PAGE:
“In the setting of endothelial transplantation, any amount of tissue preparation which the eye bank can perform for the surgeon speeds us up,” Dr. Baartman notes. “We saw this with DSEK automation and we’re seeing the same thing in DMEK, with pre-loaded tissue. When I trained in DMEK, the tissue staining, punching, preparation and loading all happened in an OR prior to the patient’s arriving. With preloaded DMEK, the tissue and patient arrive in the OR at the same time, and minimal surgeon time is required for in-OR preparation. I believe the shifting of this work to those who provide tissue to surgeons lends itself to optimization of techniques and processes.”
Dr. Baartman says two critical metrics for corneal transplant success have improved with the use of thinner donor tissue—postoperative BCVA and rejection rate. “With DMEK, it’s not uncommon for us to see BCVA of 20/20 in patients as early as one to two weeks after transplant. In regard to rejection, I typically cite a 1-to 2-percent chance of tissue rejection for DMEK versus DSAEK, the latter of which I cite to be around 5 percent. It’s important to remember that this can also be impacted by the indication for transplantation,” he adds. “Fuchs’ patients typically fare better than those patients with BK, regardless of technique used.”
Dr. Busin says using pre-stripped, pre-marked tissue for DMEK allows him to “evaluate the graft and ensure proper orientation of the tri-fold during implantation. Tissue is S-stamped or F-stamped on the stromal side to help the surgeon orient the tissue correctly. Incorrectly-positioned grafts can lead to graft failure. For DSAEK and DALK, I prepare the grafts with the microkeratome based on pachymetry.”
New EK, New Challenges
Experts agree that DMEK is the gold standard for endothelial keratoplasty. “Recent studies have suggested that DMEK is better than DSAEK in terms of final visual outcomes,3,4 but there’s still room for DSAEK because not every case that needs an endothelial keratoplasty would be appropriate for DMEK,” says Dr. Colby.
Dr. Baartman says one of DMEK’s strengths is its minimization of tissue usage. “We’ve known for many years that the less corneal tissue you transplant, the less risk of rejection (e.g., EK versus PKP),” Dr. Baartman says. “Data is suggesting the same thing when looking at DMEK versus DSAEK. Overall graft survival is better with DMEK as compared to DSAEK, as are visual acuity outcomes. Even within the subcategory of DSAEK, ultra-thin and nano-thin techniques are being used to transplant the least amount of stromal tissue to capitalize on this knowledge.”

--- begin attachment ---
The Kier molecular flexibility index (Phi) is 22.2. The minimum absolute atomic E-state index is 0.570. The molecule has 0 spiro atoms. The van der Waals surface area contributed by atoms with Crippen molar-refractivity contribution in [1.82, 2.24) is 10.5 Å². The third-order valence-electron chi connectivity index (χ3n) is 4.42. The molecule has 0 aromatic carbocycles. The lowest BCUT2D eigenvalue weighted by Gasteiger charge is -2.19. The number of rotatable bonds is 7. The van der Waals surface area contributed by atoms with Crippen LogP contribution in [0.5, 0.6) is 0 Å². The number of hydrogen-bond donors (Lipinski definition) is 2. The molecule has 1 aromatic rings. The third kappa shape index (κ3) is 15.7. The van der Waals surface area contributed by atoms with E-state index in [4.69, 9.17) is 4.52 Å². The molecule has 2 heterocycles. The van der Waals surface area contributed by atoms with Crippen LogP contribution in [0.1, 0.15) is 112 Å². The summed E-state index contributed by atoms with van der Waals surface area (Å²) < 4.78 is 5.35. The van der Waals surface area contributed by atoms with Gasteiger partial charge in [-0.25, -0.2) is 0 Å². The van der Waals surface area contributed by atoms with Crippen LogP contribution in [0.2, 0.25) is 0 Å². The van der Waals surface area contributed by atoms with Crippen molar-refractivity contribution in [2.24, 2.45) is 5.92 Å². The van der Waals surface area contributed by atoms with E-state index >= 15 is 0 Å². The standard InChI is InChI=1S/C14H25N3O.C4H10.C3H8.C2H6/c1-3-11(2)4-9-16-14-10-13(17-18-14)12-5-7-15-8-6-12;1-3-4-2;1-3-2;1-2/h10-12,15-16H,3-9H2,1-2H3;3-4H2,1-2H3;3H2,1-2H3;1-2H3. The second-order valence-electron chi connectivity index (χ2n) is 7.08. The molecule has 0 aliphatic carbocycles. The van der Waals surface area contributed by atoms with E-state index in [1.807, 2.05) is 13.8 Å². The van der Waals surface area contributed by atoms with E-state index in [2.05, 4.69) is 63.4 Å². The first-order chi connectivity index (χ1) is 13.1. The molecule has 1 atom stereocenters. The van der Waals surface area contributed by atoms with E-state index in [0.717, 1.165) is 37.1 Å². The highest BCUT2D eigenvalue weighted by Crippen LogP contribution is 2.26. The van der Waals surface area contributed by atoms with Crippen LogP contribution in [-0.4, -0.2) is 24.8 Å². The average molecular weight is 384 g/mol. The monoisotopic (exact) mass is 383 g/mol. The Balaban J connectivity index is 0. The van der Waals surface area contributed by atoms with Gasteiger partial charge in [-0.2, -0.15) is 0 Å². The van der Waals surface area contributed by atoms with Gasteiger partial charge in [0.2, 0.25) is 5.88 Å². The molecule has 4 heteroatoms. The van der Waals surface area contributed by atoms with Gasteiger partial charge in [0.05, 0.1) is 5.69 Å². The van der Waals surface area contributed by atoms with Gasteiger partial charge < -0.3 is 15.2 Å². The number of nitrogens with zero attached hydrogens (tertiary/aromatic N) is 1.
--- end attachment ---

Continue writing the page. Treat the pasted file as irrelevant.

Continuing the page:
With thinner tissue and no stroma to lend form, however, wispy DMEK grafts can be a challenge to manipulate. “Tissue curls endothelial-side out without the stroma to give it form,” explains Dr. Colby. “That means the manipulation has to be done taking into account that any time you touch the tissue, you’re touching endothelium. In contrast, DSAEK unfolds much more easily because it’s got substance—maybe 40 to 120 µm of stroma. It’s easiest to get DMEK tissue to unroll in a shallow chamber. In DSAEK, chamber depth isn’t as much of an issue, and in fact, you may want a slightly deeper chamber because the tissue takes up more space.”
“Another challenge with thinner grafts is the higher rebubbling rate [to facilitate attachment and avoid postop detachment],” Dr. Baartman says. Factors influencing rebubble rates in DMEK still need more study, but one group found that higher endothelial densities and well-centered Descemet’s grafts may lead to fewer complications, and that a surgeon’s decision to remove or leave a gas bubble doesn’t affect whether or not a patient will need a rebubble.5
“In the realm of deep anterior lamellar keratoplasty and full-thickness transplants, a big area of advancement is the use of the femtosecond laser for creating customized trephination wounds for full-thickness keratoplasty and DALK,” says Dr. Farid. “We’ve seen that with these customized femtosecond laser-enabled wounds, eyes have faster wound healing because with more surface area, they have more regular sealing with less irregular astigmatism. Sutures also come out faster and visual recovery takes less time.